Last Friday, Le Devoir/Montreal Gazette released a new Léger Marketing poll on the political situation in Quebec at the provincial level. With an election rumoured for 2012, though I can't imagine why Jean Charest would want to rush into anything at these numbers, where the parties stand right now is very important. This is the first poll, along with La Presse's CROP, to show the landscape since the announced merger of the CAQ and the ADQ.
I imagine that is the case. With the ADQ now melded into the CAQ, the party is now more obviously right-of-centre, whereas before François Legault spoke of a "gauche efficace". It would not surprise me that more than a few Quebecers were not pleased that Legault aligned himself with the ADQ.
The Parti Québécois, for example, has gained three points and now trails the CAQ with 24%. As Gérard Deltell had taken the ADQ in a definitively federalist direction, it is possible that the CAQ has lost some of its more sovereigntist supporters with the merger.
The Liberals are unchanged at 22%, while Québec Solidaire is up one point to 9%. The Greens are up two points to 5%.
Adding further evidence that the merger of the CAQ and the ADQ has cost Legault support in some quarters, his party is down three points in the Montréal region to 31%. The Liberals are up six to 27%, while the PQ is down one point to 21%.
On the other hand, the CAQ is up big in the Quebec City area and in the other regions of Quebec. They now lead with 43% (+14) in Quebec City and 43% in the rest of Quebec (+7). The Liberals trail in Quebec City with 22% while the PQ is up nine points to 28% in the rest of the province.
Among francophones, the CAQ is up two points to 42% with the PQ up four points to 28%, while among non-francophones the Liberals lead with 53% to the CAQ's 15%.
The Liberals would form the Official Opposition with 32 seats, while the PQ would win 31 and Québec Solidaire would win three.
That means a minority government for François Legault. It would be a difficult proposition to govern in such a situation - it is unclear to me who Legault would turn to for support. Perhaps he would be able to lure four or five PQ and Liberal MNAs to his side.
Now, it may come as a surprise that I am projecting a CAQ minority with these numbers. Firstly, the projection model is a regional model, and the CAQ's lead in the Montreal region is quite small. It generally assumes that the CAQ's Montreal strength is in the suburbs and not on the island, while its "rest of Quebec" strength is disproportionately concentrated in the area between Montreal and Quebec City, leaving the western and eastern edges more to the PQ.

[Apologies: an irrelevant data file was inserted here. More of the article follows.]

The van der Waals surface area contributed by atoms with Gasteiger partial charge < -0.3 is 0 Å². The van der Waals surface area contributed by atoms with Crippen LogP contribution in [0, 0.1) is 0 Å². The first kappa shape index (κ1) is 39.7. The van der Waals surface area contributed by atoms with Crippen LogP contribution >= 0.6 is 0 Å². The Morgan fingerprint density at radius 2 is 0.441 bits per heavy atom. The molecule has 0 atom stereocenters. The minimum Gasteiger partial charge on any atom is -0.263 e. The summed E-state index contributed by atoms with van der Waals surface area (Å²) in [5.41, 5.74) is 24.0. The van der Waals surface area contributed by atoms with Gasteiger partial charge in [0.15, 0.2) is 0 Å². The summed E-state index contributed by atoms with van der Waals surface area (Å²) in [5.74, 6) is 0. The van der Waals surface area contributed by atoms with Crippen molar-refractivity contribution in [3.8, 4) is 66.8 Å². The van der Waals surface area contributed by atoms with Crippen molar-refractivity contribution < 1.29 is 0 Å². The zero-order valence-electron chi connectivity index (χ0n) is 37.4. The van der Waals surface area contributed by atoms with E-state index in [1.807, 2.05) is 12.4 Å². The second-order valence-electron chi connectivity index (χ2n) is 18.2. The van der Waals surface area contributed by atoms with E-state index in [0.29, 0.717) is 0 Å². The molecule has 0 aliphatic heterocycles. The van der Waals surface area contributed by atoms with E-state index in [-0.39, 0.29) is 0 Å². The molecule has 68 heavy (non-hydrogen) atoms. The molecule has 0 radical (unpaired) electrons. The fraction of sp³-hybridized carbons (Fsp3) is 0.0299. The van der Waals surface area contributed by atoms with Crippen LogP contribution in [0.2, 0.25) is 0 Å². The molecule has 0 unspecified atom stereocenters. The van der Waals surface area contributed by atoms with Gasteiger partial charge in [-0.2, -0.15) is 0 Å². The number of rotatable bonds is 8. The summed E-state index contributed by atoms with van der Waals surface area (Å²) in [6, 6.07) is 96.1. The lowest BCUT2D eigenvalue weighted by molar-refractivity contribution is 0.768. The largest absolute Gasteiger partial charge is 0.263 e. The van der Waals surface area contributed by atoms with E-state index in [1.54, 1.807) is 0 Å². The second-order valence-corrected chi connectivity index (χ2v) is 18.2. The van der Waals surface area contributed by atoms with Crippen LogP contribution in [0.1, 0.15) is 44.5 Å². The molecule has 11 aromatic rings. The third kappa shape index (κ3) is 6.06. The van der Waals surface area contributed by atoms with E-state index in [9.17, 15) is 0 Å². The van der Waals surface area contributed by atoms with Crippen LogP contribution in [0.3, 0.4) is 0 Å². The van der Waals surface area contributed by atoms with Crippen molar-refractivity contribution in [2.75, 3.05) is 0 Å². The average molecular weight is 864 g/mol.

Secondly, the CAQ's support is based on the ADQ's 2008 support base. This means that in some areas there is very little growth for the CAQ, even if the party is doing two or three times better than the ADQ did in 2008.
The old model I was using that had both the ADQ and CAQ included assumed that the CAQ's support was more uniform, like the NDP's support was in the 2011 federal election. This was a safe assumption because the CAQ was almost as new to Quebec as the NDP was in May, and because Legault embodied that same element of change.
But now that the CAQ and the ADQ have joined forces, I think that the party will be identified more with the right-of-centre political spectrum, and will have its best performances in areas where the ADQ performed well in 2007. The recent by-election in Bonaventure gives us some evidence. The area was never good ADQ territory, and the party did horribly in the by-election. But polls indicated that a CAQ candidate would have only gotten around 15% support - almost exactly what my current projection gives the CAQ in Bonaventure.
The CAQ and the NDP have only their novelty in common. There is no reason to think that the civil servants of the Outaouais, a perhaps natural clientele for the NDP, would vote for the CAQ, or that Gaspesians, who have some of the province's better ranked hospitals while also being among its poorest residents, are going to warm up to the public/private health care proposals of the CAQ.
The CAQ follows in the ADQ's footsteps by winning in its traditional areas of support: 13 seats in Quebec City, 12 in central Quebec (Mauricie, Centre-du-Québec, Cantons de l'Est), and 12 in Montérégie. The party also wins 12 seats in western Quebec (Laurentides, Lanaudière, primarily). But like the ADQ, the CAQ has less luck in eastern Quebec, winning only two seats. But unlike the ADQ, the CAQ actually breaks into the metropolis with two seats in Montreal and Laval.
The Parti Québécois is strongest in the parts of Quebec where the Bloc Québécois performed well in the federal election, primarily in eastern Quebec. The PQ wins 12 seats there, with seven in western Quebec, three apiece in Montérégie and Montreal/Laval, and two apiece around Quebec City and in central Quebec.
The Liberals win 22 of their seats in Montreal and Laval, with another three coming in Montérégie, two apiece in Quebec City and western Quebec (the Outaouais), and one apiece in eastern Quebec and central Quebec.
Québec Solidaire wins all three of its seats on the island of Montreal.
Is the potential for a bigger CAQ sweep there? Absolutely, as with the older model of uniform CAQ support the party would win more than 90 seats at these numbers. But I don't believe that their support will be uniform. Their message will find resonance particularly in the ADQ's traditional strongholds. What Legault brings to the table is the ability of the CAQ to breakthrough into areas the ADQ was never competitive. But I do not think that Legault will have the widespread appeal that Jack Layton did, and the 2012 election will look more like 2007's provincial vote than it will the 2011 federal result.